Rice remembers legendary Rabbi Samuel Karff, one of Houston’s ‘Three Wise Men’

Rabbi Samuel Egal Karff, rabbi emeritus of Houston’s Congregation Beth Israel, an influential civil rights advocate and a former lecturer in religious studies at Rice, died Aug. 15. He was 88 years old.

Rabbi Samuel Karff is seen here in a 1986 Campanile as a member of the Religious Studies department at Rice.

Rabbi Samuel Karff is seen here in a 1986 Campanile as a member of the Religious Studies department at Rice.

A graduate of Harvard University, Karff was ordained at the Hebrew Union College-Jewish Institute of Religion, where he also earned his Doctor of Hebrew Letters degree. He was senior rabbi of Congregation Beth Israel from 1975 to 1999 and previously served congregations in Boston; Montgomery, Alabama; Hartford, Connecticut; Flint, Michigan; and Chicago.

After retiring from Beth Israel in 1999, Karff founded the Health and Human Spirit Program in the Texas Medical Center, the precursor to the McGovern Center for Humanities and Ethics at the McGovern Medical School, where he was an associate faculty member.

In Houston, Karff was best known as a strong advocate for civil rights, social justice and equality. For the last three decades, he joined forces with the Rev. William Lawson of Wheeler Avenue Baptist Church and the Catholic Archbishop Joseph Fiorenza. The three faith leaders, affectionately known as the “Three Wise Men” and the “Three Amigos,” were powerful voices in Houston. In April 2019, Interfaith Ministries for Greater Houston opened the Brigitte and Bashar Kalai Plaza of Respect, which includes three pillars of light in honor of the interfaith work of Karff, Lawson and Fiorenza.

Karff had a deep affection for Rice, where was invited to deliver the invocation at the university’s 75th commencement in 1988. In his speech, he implored the new graduates to “use power, the fruit of the tree of knowledge, responsibly.”

Karff served as a lecturer at Rice in what was then the Department of Religious Studies for 22 years and co-taught a popular seminar on Jewish-Christian dialogue with professor Werner Kelber throughout the 1990s. Karff was also instrumental in raising the funds for the Anna Smith Fine Chair in Judaic Studies, Rice first endowed chair in Jewish Studies.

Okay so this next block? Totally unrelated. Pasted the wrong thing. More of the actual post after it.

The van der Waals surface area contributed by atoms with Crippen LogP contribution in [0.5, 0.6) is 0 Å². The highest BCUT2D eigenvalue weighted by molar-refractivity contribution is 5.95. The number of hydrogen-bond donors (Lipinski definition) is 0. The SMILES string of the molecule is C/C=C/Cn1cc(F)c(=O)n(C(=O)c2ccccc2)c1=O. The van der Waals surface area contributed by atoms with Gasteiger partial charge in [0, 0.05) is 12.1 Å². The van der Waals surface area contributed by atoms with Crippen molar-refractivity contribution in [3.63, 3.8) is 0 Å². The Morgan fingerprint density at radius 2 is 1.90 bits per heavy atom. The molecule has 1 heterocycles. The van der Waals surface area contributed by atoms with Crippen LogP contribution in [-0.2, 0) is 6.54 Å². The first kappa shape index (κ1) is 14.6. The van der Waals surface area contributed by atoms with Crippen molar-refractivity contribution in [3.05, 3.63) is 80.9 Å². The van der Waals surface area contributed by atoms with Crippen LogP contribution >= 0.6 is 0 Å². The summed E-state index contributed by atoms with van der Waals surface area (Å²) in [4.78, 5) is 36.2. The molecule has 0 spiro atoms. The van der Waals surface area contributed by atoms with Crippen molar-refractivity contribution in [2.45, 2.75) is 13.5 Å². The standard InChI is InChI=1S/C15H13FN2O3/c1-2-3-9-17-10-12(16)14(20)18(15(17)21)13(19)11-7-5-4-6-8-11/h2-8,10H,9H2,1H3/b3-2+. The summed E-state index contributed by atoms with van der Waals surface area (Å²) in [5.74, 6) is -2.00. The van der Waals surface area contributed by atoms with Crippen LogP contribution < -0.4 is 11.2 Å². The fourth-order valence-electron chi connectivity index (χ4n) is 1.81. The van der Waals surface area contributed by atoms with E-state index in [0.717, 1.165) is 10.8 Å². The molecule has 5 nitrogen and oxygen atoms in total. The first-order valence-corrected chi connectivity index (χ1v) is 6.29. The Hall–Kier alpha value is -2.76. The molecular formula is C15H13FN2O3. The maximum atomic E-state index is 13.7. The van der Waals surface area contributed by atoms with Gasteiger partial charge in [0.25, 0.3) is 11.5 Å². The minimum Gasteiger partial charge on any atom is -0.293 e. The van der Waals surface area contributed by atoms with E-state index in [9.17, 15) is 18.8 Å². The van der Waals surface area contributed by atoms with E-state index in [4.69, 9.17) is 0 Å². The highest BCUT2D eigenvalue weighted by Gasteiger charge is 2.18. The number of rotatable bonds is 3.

Rabbi Samuel Karff of Congregation Beth Israel will explore how religious leaders can teach and preach about divine healing in a lecture to Houston's annual Clergy Institute. 1/15/99.Photo: Carlos Antonio Rios, Staff / Houston Chronicle

Rabbi Samuel Karff of Congregation Beth Israel in his office, 1999. (Photo: Carlos Antonio Rios, Staff / Houston Chronicle)

“At the time, Rice did not have a Program in Jewish Studies,” said Matthias Henze, the Isla Carroll and Percy E. Turner Professor of Hebrew Bible and founding director of the program. “Rabbi Karff, together with Professor Kelber, laid the foundation for the creation of Rice’s Program in Jewish Studies in 2009. I have often told Sam during our lunches at Cohen House how immensely grateful we are for the important work he has done for Rice, but he was much too humble to take any credit.”

Karff was married for 57 years to Joan Mag Karff, who died in 2016. They are survived by three daughters: Rachel Karff Weissenstein, Amy Karff Halevy and Elizabeth Karff Kampf.

“My heart is broken,” Henze said. “We have lost a great faith leader, a powerful advocate for social justice, a strong Jewish voice and, above all, a delightful human being.”

About Katharine Shilcutt

Katharine Shilcutt is a media relations specialist in Rice University's Office of Public Affairs.